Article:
Everybody's Fool: Richard Russo Never Disappoints

Richard Russo
Knopf, 477 pages

Here's a wile away mental game. Who is on your list of writers of whom you have read at least six of their novels? Aside from a handful of mystery scribblers, my list is short: Margaret Atwood, Charles Dickens, E. L. Doctorow, Thomas Hardy, John Irving, Barbara Kingsolver, Kurt Vonnegut, Mark Twain, and Richard Russo. Only Russo holds the distinction of having never disappointed me. Everybody's Fool kept his record intact. It grabbed me on page one and never relented. That statement is more profound than it seems on the surface, given that Everybody's Fool opens with a long description of/reflection upon the town cemetery! It sets the tone magnificently for the pages that follow–a skillful blend of droll humor, poignant moments, frolicsome hijinks, heartbreaking misconnections, and hopefulness rolled into one sprawling tale.

It's the sequel to Nobody's Fool, but Russo can't be accused of rashly jumping on the Second Act Bandwagon–it's been 23 years since part one. Russo returns to North Bath, New York, to update members of that memorable cast of characters that he hasn't planted in the local cemetery. If you recall Nobody's Fool (or the movie version of it) you'll remember that police officer Doug Raymer foolishly fired upon the book's crusty protagonist, Donald "Sully" Sullivan, a reckless act that led Sully to deck Raymer. Sully is now 70-years-old, sporting a wrecked knee and a bad ticker that could send him to perpetual rest at any moment. He's still the crankiest character since Randle Patrick McMurphy in One Flew over the Cuckoo's Nest, but Everybody's Fool centers more on Raymer, elevated to North Bath police chief.

Locals mostly tolerate Raymer, though few respect him, but they're not accustomed to expecting much. North Bath—widely thought to be modeled on Ballston Spa–is where shit happens, both metaphorically and literally. How unlike its immediate neighbor, Schuyler Springs (Saratoga), with its artsy college, trendy cafes, soaring real estate market, and well-heeled citizenry. Raymer's life parallels that of his town, a place where dreams turn to schemes and fail miserably. Raymer lives alone in a seedy apartment complex, his wife having died in a fall as she was on her way down the stairs to leave him. All Doug has to soothe his hurt is a garage door opener that might be that of her unknown lover. Does Doug want to know who it is? Of course, despite the counsel of his assistant, an attractive and smart black woman named Charice, who often seems like she's coming on to Raymer. If only Doug could be as suave and smooth as her twin brother, Jerome—who, naturally, lives and works in Schuyler.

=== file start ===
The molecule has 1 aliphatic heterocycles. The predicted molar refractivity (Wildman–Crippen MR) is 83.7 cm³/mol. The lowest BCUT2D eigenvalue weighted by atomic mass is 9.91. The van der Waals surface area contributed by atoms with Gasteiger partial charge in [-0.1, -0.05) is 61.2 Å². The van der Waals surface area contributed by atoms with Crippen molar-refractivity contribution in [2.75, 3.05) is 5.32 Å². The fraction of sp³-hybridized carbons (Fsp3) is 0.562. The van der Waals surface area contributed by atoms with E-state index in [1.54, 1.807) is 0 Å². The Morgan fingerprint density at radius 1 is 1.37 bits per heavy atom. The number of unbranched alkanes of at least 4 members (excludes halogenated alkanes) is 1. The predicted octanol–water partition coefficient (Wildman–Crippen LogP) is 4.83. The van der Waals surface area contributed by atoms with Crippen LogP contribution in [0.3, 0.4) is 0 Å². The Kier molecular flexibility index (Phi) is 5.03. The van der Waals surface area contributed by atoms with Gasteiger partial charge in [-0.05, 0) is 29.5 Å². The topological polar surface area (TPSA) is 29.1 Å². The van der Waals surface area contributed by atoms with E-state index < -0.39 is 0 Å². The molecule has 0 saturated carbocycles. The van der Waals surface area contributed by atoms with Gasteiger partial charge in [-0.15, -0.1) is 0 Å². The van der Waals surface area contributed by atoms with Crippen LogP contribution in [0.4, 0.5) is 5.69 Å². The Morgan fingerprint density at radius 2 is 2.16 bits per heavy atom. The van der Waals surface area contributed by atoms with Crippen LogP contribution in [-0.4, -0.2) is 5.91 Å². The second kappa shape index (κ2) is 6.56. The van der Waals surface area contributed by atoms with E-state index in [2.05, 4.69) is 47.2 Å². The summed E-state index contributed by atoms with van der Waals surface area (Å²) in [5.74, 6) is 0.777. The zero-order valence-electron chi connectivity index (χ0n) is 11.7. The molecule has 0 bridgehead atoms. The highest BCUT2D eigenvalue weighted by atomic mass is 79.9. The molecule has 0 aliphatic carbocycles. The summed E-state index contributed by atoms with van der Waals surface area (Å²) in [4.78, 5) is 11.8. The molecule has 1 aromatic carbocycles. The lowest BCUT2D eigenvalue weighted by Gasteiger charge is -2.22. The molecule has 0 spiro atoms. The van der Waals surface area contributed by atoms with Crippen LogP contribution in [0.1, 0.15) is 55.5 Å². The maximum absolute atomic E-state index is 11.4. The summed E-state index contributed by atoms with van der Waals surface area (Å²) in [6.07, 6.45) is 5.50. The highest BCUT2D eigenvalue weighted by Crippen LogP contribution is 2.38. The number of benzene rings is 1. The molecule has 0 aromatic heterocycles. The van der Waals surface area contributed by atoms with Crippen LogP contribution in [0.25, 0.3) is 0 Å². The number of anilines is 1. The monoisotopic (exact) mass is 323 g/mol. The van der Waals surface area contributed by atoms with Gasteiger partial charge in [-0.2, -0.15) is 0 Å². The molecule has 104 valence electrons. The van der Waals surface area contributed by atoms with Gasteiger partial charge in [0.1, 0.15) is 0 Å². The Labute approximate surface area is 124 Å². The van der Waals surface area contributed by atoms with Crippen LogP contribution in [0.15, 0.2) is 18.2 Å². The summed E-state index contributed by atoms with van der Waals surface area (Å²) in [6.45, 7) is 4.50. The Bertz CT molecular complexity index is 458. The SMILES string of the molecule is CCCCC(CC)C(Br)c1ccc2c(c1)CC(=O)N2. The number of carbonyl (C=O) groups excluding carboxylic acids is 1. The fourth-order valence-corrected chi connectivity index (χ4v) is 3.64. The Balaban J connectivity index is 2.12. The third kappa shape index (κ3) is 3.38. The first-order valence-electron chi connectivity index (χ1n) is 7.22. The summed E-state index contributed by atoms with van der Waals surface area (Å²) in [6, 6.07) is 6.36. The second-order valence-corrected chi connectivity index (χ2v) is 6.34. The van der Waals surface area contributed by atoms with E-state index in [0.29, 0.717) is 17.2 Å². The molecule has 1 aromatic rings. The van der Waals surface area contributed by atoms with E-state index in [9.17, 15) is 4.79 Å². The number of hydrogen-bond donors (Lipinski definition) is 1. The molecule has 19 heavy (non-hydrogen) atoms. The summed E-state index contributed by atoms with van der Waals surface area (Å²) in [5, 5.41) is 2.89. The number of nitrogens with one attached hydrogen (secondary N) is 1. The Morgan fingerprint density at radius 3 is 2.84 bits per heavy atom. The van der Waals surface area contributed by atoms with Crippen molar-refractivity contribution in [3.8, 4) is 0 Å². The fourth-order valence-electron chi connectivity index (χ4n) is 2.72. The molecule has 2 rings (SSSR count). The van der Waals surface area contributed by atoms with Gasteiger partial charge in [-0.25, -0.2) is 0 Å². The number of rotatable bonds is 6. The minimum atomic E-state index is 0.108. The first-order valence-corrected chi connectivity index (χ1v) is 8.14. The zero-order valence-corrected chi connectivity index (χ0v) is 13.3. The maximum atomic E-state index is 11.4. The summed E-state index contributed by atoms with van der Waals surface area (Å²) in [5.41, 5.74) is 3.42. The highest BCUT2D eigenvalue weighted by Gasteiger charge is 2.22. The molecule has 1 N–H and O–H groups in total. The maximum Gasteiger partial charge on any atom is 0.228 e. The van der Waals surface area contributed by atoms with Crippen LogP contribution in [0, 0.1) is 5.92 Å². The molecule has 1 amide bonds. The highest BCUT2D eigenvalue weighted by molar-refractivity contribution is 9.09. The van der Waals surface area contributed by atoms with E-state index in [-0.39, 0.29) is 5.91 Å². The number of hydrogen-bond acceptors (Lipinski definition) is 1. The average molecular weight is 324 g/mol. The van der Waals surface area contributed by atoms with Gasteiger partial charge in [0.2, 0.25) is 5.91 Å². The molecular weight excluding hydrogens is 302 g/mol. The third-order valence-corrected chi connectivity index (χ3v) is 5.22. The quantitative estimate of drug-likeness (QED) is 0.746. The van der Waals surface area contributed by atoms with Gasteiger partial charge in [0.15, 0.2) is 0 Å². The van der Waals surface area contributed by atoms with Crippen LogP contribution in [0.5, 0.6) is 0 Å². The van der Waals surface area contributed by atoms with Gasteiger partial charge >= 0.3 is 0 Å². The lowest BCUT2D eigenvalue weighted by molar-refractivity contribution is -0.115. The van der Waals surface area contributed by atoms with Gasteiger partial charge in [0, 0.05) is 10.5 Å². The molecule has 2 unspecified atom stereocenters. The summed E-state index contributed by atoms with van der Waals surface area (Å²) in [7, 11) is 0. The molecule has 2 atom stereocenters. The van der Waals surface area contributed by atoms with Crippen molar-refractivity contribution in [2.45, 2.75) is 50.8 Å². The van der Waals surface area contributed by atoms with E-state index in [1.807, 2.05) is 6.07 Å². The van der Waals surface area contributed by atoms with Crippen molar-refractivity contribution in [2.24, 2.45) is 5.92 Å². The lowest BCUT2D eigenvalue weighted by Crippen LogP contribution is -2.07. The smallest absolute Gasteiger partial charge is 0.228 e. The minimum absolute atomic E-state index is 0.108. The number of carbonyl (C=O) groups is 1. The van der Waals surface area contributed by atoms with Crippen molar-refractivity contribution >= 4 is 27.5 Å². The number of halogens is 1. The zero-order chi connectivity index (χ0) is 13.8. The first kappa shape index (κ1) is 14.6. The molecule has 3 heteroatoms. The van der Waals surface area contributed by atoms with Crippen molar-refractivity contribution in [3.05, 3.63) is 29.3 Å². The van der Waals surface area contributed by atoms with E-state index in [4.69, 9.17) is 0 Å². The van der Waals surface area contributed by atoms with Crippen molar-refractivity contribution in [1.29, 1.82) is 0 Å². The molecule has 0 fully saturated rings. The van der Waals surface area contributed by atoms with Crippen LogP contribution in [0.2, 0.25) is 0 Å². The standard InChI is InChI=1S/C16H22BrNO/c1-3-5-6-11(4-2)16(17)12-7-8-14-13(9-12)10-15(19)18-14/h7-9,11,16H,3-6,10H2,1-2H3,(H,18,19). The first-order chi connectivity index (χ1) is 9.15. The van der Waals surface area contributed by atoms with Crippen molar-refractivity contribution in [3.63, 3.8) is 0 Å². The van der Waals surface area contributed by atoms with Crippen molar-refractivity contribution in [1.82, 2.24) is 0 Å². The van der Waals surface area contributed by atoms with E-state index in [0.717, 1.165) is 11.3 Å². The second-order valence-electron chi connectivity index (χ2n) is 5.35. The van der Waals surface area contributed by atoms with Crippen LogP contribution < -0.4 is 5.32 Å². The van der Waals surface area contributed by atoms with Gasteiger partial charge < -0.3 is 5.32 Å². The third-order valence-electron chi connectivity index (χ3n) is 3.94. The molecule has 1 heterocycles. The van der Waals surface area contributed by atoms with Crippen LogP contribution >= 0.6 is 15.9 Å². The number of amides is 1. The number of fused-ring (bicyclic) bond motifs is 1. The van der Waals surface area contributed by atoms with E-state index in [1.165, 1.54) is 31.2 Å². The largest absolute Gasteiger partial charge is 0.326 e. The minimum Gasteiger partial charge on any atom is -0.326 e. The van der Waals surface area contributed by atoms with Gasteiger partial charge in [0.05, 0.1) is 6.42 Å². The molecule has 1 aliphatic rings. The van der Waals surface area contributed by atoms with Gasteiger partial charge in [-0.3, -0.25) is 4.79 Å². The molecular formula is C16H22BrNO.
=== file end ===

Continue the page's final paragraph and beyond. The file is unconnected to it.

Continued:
Sully still holds court at local dinners and bars where locals kvetch about how unfair it is that everything seems to go right in Schuyler, but their litanies have an air of resignation. It's a survivor's game in North Bath—quite different than a thriver's game. Reviewers have been too quick to assume that Raymer is the titular character. In my reading, Russo intends us to muse upon that question, as well as contemplate what constitutes a fool. Raymer has his woes, but he's not alone. Jerome isn't as cool as he seems; Sully's former lover, Ruth, wonders why she's still waitressing and why she's still married to Ralph, a seeming jobless loser supreme who spends his time scavenging every bit of detritus until their home resembles a salvage yard on steroids. But is either a bigger fool than their airhead daughter Janey, who has been inexplicably nice to her ex-husband Roy, just out the penitentiary for a series of burglaries and for breaking Janey's jaw? Is Roy a fool for thinking he has turned his life around, or still a petty con man with a penchant for violence?  

Other "fool" candidates include Sully's old friend/nemesis contractor Carl Roebuck, now divorced, teetering on the brink of bankruptcy, reduced to renting a room in the house Sully inherited from his former teacher Beryl Peoples, and, recovering from prostate surgery that has left him impotent. Indeed, wouldn't only a fool worry more about his lost erection than the prospect of losing his company?  Or maybe the fool is Sully's hangdog hanger-on friend Rub—he of little brain and fewer prospects. Or maybe it's Sully himself, unexpectedly flush for life thanks to Beryl, but with as much aptitude for living away from life's margins as a kangaroo has for ballet. 

Mix this cast of goofballs, goons, malcontents, lovable losers, and disreputable reprobates together with some malapropisms, wisecracks, and bizarre situations. Toss in plot twists that involve dollops of every social problem in the book, including dealers of illegal exotic reptiles, and you've got one heck of a story. Parts of it are highly improbable and, on occasion, North Bath feels so desperate that it's painful to contemplate, but Russo's greatest escape act is to pull us back from the edge through controlled releases of hilarity and hope. There is no current writer who gets the vibe, the rhythms, and the essence of blue-collar life like Richard Russo. Like I said, he has never disappointed me. I ripped through this book faster than Sully could dream up barroom ripostes.

Rob Weir

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